I consider Lightroom Mobile to be the most critical photography-related application created by Adobe in the last 10 years.
I believe that Lightroom Mobile is the best mobile camera application that allows you to capture RAW format photos. Plus, it is the best mobile editing solution.
Since Adobe conformed all their photo applications to its standard RAW Engine, the lightroom Mobile became an extension of Lightroom Classic and Photoshop, where you can synchronize photos, edits, and even presets across different applications and platforms.
In my Lightroom / Instagram publishing workflow, I use Lightroom Classic to edit and crop photos intended for Instagram, and I use Lightroom Mobile for publishing.
Step 1 Setting up Synchronization
Before you start transferring the images between Lightroom Classic and Lightroom Mobile, you need to enable synchronization function.
Create a Collection in Lightroom where you will keep your images intended for sharing on Instagram and select the Synch with Lightroom checkbox.
What the feature does, it tells Lightroom to upload every image available in Instagram Share collection to Adobe Creative Cloud and make it available to every mobile device connected to your account.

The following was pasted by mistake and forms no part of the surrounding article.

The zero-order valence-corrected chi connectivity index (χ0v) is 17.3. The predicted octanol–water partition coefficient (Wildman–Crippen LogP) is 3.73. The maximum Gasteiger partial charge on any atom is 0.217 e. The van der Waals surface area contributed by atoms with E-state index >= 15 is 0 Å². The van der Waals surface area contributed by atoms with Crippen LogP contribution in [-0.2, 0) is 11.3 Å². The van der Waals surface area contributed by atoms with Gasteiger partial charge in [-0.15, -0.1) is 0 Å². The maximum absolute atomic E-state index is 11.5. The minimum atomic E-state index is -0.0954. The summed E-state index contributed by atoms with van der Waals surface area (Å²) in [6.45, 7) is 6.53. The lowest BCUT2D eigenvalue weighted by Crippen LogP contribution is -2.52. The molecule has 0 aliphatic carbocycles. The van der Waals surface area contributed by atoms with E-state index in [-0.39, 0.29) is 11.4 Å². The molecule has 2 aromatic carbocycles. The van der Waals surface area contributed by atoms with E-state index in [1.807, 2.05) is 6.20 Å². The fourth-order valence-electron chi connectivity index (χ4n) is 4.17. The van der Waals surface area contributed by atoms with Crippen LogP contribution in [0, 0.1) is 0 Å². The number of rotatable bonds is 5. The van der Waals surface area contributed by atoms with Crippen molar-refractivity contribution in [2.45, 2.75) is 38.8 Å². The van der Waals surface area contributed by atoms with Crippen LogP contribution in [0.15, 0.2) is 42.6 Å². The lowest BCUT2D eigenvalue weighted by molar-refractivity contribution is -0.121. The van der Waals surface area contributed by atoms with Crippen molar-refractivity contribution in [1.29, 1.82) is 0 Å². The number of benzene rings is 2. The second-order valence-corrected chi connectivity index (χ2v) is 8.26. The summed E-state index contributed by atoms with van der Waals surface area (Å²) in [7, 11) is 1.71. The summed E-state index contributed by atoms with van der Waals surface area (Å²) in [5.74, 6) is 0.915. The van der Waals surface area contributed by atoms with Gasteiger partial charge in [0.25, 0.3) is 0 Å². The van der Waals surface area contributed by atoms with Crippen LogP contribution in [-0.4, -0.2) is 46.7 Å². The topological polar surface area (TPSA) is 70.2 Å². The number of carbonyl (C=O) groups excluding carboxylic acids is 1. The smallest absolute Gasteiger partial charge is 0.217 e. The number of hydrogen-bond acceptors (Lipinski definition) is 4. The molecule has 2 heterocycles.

Step 2 Editing and Setting the Right Aspect Ratio
The second step is a straight forward process. You edit your photos intended for Instagram publishing, as you usually do with any images.
The only difference here is to conform your photos to the right aspect ratio. Instagram is very clear about supported ratios you can use.
For Instagram to preserve the original aspect ratio, the shared photo needs to have an aspect ratio between 1.91 x 1 and 4 x 5.
Here are the aspect ratios I use and recommend:
1 : 1 square ratio is still the king of Instagram
4 : 5 is the best ratio for images in portrait orientation
4 : 3 is the optimal ratio for images in landscape orientation
Step 3 – Synchronizing to Lightroom Mobile
When you are happy with your photo’s final look, all you have to do is drag photo(s) to the Collection you created in step 1. In my case, the name of the Collection is Instagram Share.
Make sure Instagram supports the aspect ratio of the photo(s).
After you added photos to synchronized Collection, Lightroom will start immediately uploading the images to the cloud. And only if a few seconds, the images will be available on your mobile device.
Step 4 – Publish Synchronized photos to Instagram.
When you open Lightroom Mobile on your mobile device, you will see a new collection with the same name as a collection you created in Lightroom Classic in step 1. Inside, you will find all the photos prepared for Instagram publishing.
All you have to do now is to open the collection, select the photo, and click the Share icon.
Here you have 2 options:
Use Share to …
and from the list of shared options, select the Instagram Feed.